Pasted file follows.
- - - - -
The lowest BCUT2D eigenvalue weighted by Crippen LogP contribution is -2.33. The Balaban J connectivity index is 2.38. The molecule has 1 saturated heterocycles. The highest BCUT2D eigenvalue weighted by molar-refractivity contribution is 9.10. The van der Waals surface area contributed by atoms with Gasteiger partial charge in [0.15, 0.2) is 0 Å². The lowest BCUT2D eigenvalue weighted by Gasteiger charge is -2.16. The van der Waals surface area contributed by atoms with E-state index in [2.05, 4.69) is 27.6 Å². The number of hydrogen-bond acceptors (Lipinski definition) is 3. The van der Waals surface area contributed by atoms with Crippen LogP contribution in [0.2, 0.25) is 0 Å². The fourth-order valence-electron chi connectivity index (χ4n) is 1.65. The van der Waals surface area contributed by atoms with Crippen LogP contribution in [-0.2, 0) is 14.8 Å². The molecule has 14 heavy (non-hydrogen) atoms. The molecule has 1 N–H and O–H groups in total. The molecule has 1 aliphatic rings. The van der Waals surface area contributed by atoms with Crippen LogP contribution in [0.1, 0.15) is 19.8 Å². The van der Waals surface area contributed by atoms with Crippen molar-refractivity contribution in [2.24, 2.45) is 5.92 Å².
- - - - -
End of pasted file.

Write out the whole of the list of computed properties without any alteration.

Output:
The lowest BCUT2D eigenvalue weighted by Crippen LogP contribution is -2.33. The Balaban J connectivity index is 2.38. The molecule has 1 saturated heterocycles. The highest BCUT2D eigenvalue weighted by molar-refractivity contribution is 9.10. The van der Waals surface area contributed by atoms with Gasteiger partial charge in [0.15, 0.2) is 0 Å². The lowest BCUT2D eigenvalue weighted by Gasteiger charge is -2.16. The van der Waals surface area contributed by atoms with E-state index in [2.05, 4.69) is 27.6 Å². The number of hydrogen-bond acceptors (Lipinski definition) is 3. The van der Waals surface area contributed by atoms with Crippen LogP contribution in [0.2, 0.25) is 0 Å². The fourth-order valence-electron chi connectivity index (χ4n) is 1.65. The van der Waals surface area contributed by atoms with Crippen LogP contribution in [-0.2, 0) is 14.8 Å². The molecule has 14 heavy (non-hydrogen) atoms. The molecule has 1 N–H and O–H groups in total. The molecule has 1 aliphatic rings. The van der Waals surface area contributed by atoms with Crippen LogP contribution in [0.1, 0.15) is 19.8 Å². The van der Waals surface area contributed by atoms with Crippen molar-refractivity contribution in [2.24, 2.45) is 5.92 Å².